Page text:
In The Brasher Doubloon (1947), private investigator Philip Marlowe (George Montgomery) ventures out of his familiar L.A. surroundings to Pasadena, where he's been summoned to the stately manor of dowager Elizabeth Murdock (Lucille Bates). Mrs. Murdock wants to hire Marlowe to locate the titular coin; a rarity (there are only two known pieces of the currency, the other owned by the Smithsonian) worth upwards to 0,000...and possibly more. Marlowe's not particularly interested in taking the case, despite a 00 retainer; he doesn't think Mrs. M is playing straight with him (she believes she knows who the thief is but is reticent to give out additional information) and a run-in with her spoiled son Leslie (Conrad Janis) has done nothing to convince him further. What does change his mind, however, is his introduction to her personal secretary, Merle Davis (Nancy Guild), who's a little on the neurotic side but that's part of her charm.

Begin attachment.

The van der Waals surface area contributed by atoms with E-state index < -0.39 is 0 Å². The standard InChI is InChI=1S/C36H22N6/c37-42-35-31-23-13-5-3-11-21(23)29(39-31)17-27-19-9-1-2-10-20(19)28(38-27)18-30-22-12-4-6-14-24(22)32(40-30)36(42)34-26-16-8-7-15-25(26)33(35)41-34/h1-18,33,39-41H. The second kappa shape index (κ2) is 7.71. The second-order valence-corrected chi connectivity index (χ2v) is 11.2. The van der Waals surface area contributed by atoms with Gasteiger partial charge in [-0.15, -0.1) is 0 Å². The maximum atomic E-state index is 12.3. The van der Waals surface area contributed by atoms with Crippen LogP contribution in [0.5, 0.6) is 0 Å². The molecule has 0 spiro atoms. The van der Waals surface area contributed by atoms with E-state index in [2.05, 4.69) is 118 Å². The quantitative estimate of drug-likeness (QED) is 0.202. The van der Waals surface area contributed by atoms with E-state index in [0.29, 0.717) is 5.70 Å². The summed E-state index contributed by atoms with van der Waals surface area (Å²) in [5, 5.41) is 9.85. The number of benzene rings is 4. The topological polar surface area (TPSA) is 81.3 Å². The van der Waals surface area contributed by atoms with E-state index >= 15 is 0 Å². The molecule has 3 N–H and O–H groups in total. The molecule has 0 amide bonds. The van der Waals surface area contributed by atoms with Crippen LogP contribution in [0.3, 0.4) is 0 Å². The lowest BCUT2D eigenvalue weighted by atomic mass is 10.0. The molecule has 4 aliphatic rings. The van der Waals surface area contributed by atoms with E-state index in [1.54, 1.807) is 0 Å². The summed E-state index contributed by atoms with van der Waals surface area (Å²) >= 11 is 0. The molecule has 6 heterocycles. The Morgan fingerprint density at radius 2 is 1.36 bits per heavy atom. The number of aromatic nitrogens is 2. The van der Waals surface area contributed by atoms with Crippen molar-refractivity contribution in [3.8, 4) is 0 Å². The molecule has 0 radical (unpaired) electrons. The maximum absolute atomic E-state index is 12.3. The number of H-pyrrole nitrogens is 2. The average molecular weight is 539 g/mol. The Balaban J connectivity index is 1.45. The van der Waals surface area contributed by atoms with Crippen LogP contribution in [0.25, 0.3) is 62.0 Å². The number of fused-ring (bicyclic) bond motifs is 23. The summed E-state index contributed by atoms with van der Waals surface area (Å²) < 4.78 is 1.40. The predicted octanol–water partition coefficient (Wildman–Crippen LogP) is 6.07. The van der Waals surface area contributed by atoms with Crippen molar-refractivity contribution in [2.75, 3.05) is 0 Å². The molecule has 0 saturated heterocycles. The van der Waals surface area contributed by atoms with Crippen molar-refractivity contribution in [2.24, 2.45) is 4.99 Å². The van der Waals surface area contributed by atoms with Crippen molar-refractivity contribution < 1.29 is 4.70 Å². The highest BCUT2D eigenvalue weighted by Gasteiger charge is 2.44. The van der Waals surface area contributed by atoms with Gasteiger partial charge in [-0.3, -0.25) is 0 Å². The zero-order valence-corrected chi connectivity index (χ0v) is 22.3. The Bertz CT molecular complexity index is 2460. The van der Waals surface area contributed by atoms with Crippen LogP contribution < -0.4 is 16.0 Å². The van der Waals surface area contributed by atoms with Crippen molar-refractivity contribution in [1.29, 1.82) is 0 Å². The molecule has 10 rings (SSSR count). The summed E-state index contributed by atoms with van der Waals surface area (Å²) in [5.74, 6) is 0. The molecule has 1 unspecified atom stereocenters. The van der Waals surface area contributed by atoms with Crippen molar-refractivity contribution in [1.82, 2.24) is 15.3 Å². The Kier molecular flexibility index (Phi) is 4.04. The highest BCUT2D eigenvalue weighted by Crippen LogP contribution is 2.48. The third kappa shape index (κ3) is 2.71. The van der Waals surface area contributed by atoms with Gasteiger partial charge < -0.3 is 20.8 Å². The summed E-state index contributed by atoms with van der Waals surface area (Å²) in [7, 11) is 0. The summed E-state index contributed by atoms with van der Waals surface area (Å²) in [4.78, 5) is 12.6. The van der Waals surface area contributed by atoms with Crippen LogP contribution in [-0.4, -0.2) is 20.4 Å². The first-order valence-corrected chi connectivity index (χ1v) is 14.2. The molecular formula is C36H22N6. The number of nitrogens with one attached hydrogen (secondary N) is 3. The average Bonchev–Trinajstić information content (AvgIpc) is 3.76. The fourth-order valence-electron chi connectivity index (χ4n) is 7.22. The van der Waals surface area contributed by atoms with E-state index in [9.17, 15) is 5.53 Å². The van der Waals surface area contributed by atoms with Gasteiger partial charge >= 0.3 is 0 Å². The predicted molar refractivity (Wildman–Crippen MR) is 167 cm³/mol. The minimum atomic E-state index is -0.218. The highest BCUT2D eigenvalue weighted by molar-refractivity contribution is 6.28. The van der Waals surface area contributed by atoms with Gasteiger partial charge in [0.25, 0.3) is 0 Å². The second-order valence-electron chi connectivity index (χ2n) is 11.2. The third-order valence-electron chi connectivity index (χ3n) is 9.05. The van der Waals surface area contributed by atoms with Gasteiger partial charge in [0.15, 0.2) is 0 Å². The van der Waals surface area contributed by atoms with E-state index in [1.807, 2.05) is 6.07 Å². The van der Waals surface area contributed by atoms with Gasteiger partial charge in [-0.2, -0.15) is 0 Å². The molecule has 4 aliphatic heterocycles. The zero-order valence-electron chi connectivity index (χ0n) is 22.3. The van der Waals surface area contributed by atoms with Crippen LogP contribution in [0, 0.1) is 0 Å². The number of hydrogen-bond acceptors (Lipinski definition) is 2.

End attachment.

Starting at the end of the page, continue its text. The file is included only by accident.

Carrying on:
Marlowe thinks the case will involve simply recovering the coin...but as his investigation unfolds, a labyrinthine caper is laid bare involving the dysfunctional Murdock clan and the deaths of three men. The object of his affection, Ms. Davis, also appears to be up to her neck in the trouble concerning the numismatic antiquity as well.
Raymond Chandler's sleuthing creation Philip Marlowe is the main character in several classic noir mysteries, including Murder, My Sweet (1944; played by Dick Powell) and The Big Sleep (1946; Humphrey Bogart). In fact, it would be one of two Marlowe vehicles released that year -- the other being Lady in the Lake (1947), with Robert Montgomery as the shamus. Other actors to interpret one of the literary world's best-known detectives include James Garner (Marlowe), Elliott Gould (The Long Goodbye) and Robert Mitchum (both Farewell, My Lovely and a remake of The Big Sleep). Even before Marlowe's first movie adventure was released, two of Chandler's novels provided the grist for films spotlighting other cinematic sleuths: George Sanders as The Falcon in The Falcon Takes Over (1942; the first incarnation of Farewell, My Lovely [Murder, My Sweet]) and Lloyd Nolan as Michael Shayne in Time to Kill (1942; The High Window).